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Amicus Students in Congress

Amicus Students in Congress

Paris, September 22-25, 2011. The Amicus International Student Congress, now in its fifth edition, was held in Paris on September 22-25. More than 200 participants attended the congress, with an additional 90 that came just for Sabbath.

September 30, 2011 | CD-EUD; Pictures Youth Department

Paris, September 22-25, 2011. The Amicus International Student Congress, now in its fifth edition, was held in Paris on September 22-25. More than 200 participants attended the congress, with an additional 90 that came just for Sabbath.
The general program, through plenary sessions, panels and lectures, focused on the main topic of the second coming of Jesus. “Much speculation has been spreading regarding the end of the world,” said Stephan Sigg and Barna Magyarosi, the promoters of the congress, “therefore it is vital that we have a biblical understanding of it.” Excellent speakers were invited to explain, through Biblical concepts, this important plan outlined by God.


“Just before Christ comes again a special outpouring of the Holy Spirit will enable the true Gospel to reach the whole world,” argued Roy E. Gane, professor of Hebrew Bible and Ancient Near Eastern Languages at the Seventh-day Adventist Theological Seminar at Andrews University, Michigan, USA.
Dwight Nelson, Senior Pastor of the Pioneer Seventh-day Memorial Church on the Andrews University campus, animated the debate on “What does it mean to be the “last” generation on earth?” Another interesting theological reflection was offered by Timothy Standish, biologist and writer, on how intelligent design may be used productively in Christian thinking when sharing the Gospel in this last era.

Practical suggestions for personal assurance of salvation, freedom from guilt, and power to witness was presented by Cindy Tutsch, Associate Director of the Ellen White Estate at the Seventh-day Adventist General Conference in Maryland, USA. Finally, an interesting and challenging “Survival Guide for Civilization’s End” animated debates with Felix Hadid Cortez, Academic Secretary for Graduate Studies and Associate Professor of New Testament Studies at the School of Theology at Montemorelos University, Mexico.
“This EUD AMiCUS Congress in Paris strengthened the Advent hope among the students. Besides identifying past and present false prophecies as well as confirming the accuracy of biblical eschatology, the AMiCUS Congress highlighted the Christian faith in Christ's imminent return,” said Stephan Sigg, Youth Leader at the Seventh-day Adventist Euro-Africa Region headquarters, Bern, Switzerland. “In awaiting the Advent,” continued Stephan Sigg, “God's people are called to live a ‘holy’ life in the here and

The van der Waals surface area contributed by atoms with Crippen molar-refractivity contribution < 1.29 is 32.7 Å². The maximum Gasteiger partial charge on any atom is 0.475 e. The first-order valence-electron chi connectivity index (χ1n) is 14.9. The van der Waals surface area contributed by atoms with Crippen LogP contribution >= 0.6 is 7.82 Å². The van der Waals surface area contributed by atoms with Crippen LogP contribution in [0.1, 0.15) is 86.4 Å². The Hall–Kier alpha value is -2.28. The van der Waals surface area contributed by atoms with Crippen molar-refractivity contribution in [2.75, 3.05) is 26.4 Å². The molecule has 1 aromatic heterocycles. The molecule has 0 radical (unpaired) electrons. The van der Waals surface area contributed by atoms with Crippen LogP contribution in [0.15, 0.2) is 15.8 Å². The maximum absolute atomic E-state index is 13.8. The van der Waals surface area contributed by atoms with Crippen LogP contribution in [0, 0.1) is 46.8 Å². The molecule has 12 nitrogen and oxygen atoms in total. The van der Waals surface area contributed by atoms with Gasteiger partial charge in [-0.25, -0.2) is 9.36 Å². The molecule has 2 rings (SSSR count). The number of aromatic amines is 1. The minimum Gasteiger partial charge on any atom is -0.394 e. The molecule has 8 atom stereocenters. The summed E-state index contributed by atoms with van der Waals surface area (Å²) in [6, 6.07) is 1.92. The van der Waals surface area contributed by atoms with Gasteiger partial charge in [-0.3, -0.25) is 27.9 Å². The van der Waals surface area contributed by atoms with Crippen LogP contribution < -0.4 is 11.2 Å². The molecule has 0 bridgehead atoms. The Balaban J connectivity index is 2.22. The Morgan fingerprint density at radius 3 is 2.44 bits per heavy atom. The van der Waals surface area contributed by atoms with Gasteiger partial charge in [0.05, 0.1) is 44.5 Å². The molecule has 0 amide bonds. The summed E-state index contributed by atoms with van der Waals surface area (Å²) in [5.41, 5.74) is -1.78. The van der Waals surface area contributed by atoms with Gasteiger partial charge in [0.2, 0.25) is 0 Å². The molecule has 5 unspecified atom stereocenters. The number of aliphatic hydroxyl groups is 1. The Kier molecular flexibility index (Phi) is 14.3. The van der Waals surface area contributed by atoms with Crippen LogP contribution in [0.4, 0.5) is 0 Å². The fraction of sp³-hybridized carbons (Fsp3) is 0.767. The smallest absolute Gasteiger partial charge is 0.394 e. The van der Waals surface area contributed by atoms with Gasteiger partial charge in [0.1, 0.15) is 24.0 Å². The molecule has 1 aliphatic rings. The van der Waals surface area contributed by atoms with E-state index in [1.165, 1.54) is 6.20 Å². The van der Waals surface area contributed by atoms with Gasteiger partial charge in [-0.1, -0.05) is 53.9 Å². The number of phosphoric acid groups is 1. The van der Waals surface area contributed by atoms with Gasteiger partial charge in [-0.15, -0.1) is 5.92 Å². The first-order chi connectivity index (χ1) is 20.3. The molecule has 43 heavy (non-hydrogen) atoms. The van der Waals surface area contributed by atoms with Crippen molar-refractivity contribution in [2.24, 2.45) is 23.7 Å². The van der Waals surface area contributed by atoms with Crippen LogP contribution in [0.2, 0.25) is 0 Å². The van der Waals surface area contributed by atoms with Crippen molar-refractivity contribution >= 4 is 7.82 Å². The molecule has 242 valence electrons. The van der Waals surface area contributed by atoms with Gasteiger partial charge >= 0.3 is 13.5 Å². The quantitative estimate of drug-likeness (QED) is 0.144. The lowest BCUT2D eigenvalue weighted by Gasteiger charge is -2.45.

now. Biblical holiness means first and foremost ‘Love in action’. In this sense the students were called to ‘ARISE’ and to witness the soon coming of Christ through actions of love - now and ‘At The End.”
The program was conceived by alternating plenary sessions with workshops. Naturally, there were moments of healthy fellowship and an interesting cultural visit to the beautiful city of Paris.
“I want to give thanks for the Student Congress,” said a participant, “It was great! I especially liked the challenging workshops.”
Student and Campus Ministries are getting more and more important for us as a church. Many Adventist youth today chose the path of higher education.

Thus they also face the challenge of integrating their faith into an intellectual and scientific mindset. AMiCUS Congresses are designed to foster an international community among Adventist students and to reflect with them in an intelligent way on our faith in Jesus, our fundamental beliefs and our mission in this world. AMiCUS thus also fosters communication and interaction with and among the students. Asking questions is thereby as important as providing or suggesting answers. AMiCUS Congresses can make a positive contribution to raising the rather weak intellectual climate in the Adventist churches.

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